A long coastline and a wealth of inland waterways offer huge export growth potential for Myanmar’s fisheries industry, but overfishing poses a major problem.
By OLIVER SLOW | FRONTIER
Photos ANN WANG
Hours before dawn at San Pya Fish Market on the eastern bank of Yangon River, the bazaar is teeming with life.
Men shouldering baskets of fish rush through the crowds, carrying supplies from the boats to the market, as customers barter over the price of the morning’s catch. A team of labourers, in matching Barcelona football jerseys, sift through piles of rohu as a customer negotiates a price with their boss.
“The number of fish in the water has dropped a lot in the last two years,” said U Thaung Win, 55, a broker at the market. “Although I expect the numbers to increase again by 2017, it’s just a cycle,” he said.
Others involved in the fisheries industry see the fall in supplies as more of a long-term problem.
“Fish supplies have dropped about 30 percent in the last two years,” said Ko Aung Myo Thant, director of the San Pya Shwe Nga Co Ltd, which supplies fish to the domestic and international markets. “Overfishing is becoming a big problem,” he told Frontier in an interview at the company’s office at San Pya market, as workers outside packed fish for shipment to China.
According to some estimates, the catch from Myanmar’s fishery has dropped by up to 90 percent in the past 30 years.
“Certainly for marine species, there’s evidence that the stocks have dropped quite significantly since the early 1980s,” said Gareth Johnstone, the Myanmar country manager of WorldFish, a research organisation based in Penang, Malaysia.
WorldFish is working with the Fisheries Department of the Ministry of Livestock, Fisheries and Rural Development to help develop the sector. “If you’re exporting your products to the European Union, they want to see a well-managed system, so that’s important,” said Mr Johnstone. “There are a series of recommendations about restructuring, and with Myanmar’s transition we’re in the right period to look at restructuring how things work.”
U Han Tun, chief executive officer of Myanmar Fisheries Federation, told Frontier that the fall in supply was “alarming.”
“The situation is not good. Fish numbers are low, particularly for marine fish. Overfishing is the main problem, it is having a big impact,” he said.
Earlier this year, the ministry suspended ocean fishing for three months in an attempt to boost supply. U Han Tun said that although the measure was successful, more long-term solutions were required.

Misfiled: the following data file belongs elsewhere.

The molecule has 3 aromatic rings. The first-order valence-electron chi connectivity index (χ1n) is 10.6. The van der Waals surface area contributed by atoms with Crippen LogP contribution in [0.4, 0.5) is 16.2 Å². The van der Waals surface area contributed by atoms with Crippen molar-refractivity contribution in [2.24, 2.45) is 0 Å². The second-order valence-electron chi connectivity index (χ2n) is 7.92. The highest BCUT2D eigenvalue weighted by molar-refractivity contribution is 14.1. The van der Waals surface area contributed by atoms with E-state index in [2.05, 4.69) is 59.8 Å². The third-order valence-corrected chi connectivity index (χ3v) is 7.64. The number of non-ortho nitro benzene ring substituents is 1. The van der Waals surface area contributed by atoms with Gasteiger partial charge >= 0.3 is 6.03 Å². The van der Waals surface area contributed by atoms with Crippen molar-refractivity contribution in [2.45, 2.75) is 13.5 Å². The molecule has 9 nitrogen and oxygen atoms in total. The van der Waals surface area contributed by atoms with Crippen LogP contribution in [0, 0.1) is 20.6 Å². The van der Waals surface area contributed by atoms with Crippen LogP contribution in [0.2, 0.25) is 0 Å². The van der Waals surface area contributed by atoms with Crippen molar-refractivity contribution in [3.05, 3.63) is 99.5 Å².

“The most important thing is to enforce rules and regulations at sea. It is down to the government to work on this,” he said.
U Kyaw Yin, executive officer of MFF, said he hoped the new NLD-led government would address the issue.
“The old government was not so effective, but we have spoken to this new government and given advice to them. They have acknowledged the issues we are facing,” he said.
In its 25-page manifesto, the NLD said it would strive to develop the “fisheries sector in order to ensure access to full nutrition, bolster domestic food security and support international exports”.
Fisheries Department figures show Myanmar exported US$536.27 million worth of fishery products in 2013-14, down from $652.84 million the previous year. The most popular species for export are rohu, which earned $69.05 million in 2013-14, and live eels, which fetched US$52.21 million. Other popular exports were live mud crabs, hilsa and tiger and pink prawns.
China is easily Myanmar’s biggest market for fishery products, buying $199.29 million in 2013-14, or nearly 40 percent of total exports. Singapore was second, with exports there worth $25.22 million.
One reason why China is the biggest market is because the standards it applies to imports are lower than other export destinations. Many exporters are eyeing opportunities in markets such as the European Union, which imposes stringent safety checks on imported food products.
“For China and Thailand, there is no problem, but Europe is more of a challenge because of the higher standards there,” said Ko Aung Myo Thant, who displayed a licence from the government to export to Europe.
“At the moment, hilsa is a very popular species in Europe, but in the future species like tilapia and rohu, which are popular domestically, have the potential to be good for export,” he said.
The MFF wants international donors with fisheries expertise to help develop the industry.
“Other countries are well supported and have good relations with foreign investors, and now we are starting to improve,” said Ko Aung Myo Thant. “We have good resources in water and good weather, so we can do inland breeding year-round. Compare that with China where they can only do it for six or seven months a year, so that gives us an advantage,” he said.